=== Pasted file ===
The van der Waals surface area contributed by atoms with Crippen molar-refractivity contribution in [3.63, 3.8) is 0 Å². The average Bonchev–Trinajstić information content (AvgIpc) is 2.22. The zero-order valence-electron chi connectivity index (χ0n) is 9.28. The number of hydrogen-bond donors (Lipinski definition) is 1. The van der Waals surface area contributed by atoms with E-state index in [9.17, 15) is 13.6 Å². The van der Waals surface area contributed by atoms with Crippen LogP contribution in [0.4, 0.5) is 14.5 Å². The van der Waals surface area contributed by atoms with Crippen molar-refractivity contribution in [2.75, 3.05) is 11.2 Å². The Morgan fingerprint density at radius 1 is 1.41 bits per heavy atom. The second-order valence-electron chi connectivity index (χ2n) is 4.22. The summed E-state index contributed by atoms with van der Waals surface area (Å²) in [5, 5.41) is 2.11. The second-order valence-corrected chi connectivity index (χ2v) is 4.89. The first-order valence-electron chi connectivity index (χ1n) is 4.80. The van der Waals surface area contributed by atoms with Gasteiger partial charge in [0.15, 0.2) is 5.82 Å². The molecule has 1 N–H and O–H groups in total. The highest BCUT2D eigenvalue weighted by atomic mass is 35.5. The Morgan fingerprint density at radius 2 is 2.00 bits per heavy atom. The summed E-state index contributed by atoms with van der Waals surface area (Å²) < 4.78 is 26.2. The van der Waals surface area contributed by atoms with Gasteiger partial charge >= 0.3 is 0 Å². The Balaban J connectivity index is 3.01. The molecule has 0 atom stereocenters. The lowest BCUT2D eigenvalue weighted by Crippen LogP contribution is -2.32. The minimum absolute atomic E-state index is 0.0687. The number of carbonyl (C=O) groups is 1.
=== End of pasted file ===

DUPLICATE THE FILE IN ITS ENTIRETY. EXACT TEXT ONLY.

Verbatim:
The van der Waals surface area contributed by atoms with Crippen molar-refractivity contribution in [3.63, 3.8) is 0 Å². The average Bonchev–Trinajstić information content (AvgIpc) is 2.22. The zero-order valence-electron chi connectivity index (χ0n) is 9.28. The number of hydrogen-bond donors (Lipinski definition) is 1. The van der Waals surface area contributed by atoms with E-state index in [9.17, 15) is 13.6 Å². The van der Waals surface area contributed by atoms with Crippen LogP contribution in [0.4, 0.5) is 14.5 Å². The van der Waals surface area contributed by atoms with Crippen molar-refractivity contribution in [2.75, 3.05) is 11.2 Å². The Morgan fingerprint density at radius 1 is 1.41 bits per heavy atom. The second-order valence-electron chi connectivity index (χ2n) is 4.22. The summed E-state index contributed by atoms with van der Waals surface area (Å²) in [5, 5.41) is 2.11. The second-order valence-corrected chi connectivity index (χ2v) is 4.89. The first-order valence-electron chi connectivity index (χ1n) is 4.80. The van der Waals surface area contributed by atoms with Gasteiger partial charge in [0.15, 0.2) is 5.82 Å². The molecule has 1 N–H and O–H groups in total. The highest BCUT2D eigenvalue weighted by atomic mass is 35.5. The Morgan fingerprint density at radius 2 is 2.00 bits per heavy atom. The summed E-state index contributed by atoms with van der Waals surface area (Å²) < 4.78 is 26.2. The van der Waals surface area contributed by atoms with Gasteiger partial charge >= 0.3 is 0 Å². The Balaban J connectivity index is 3.01. The molecule has 0 atom stereocenters. The lowest BCUT2D eigenvalue weighted by Crippen LogP contribution is -2.32. The minimum absolute atomic E-state index is 0.0687. The number of carbonyl (C=O) groups is 1.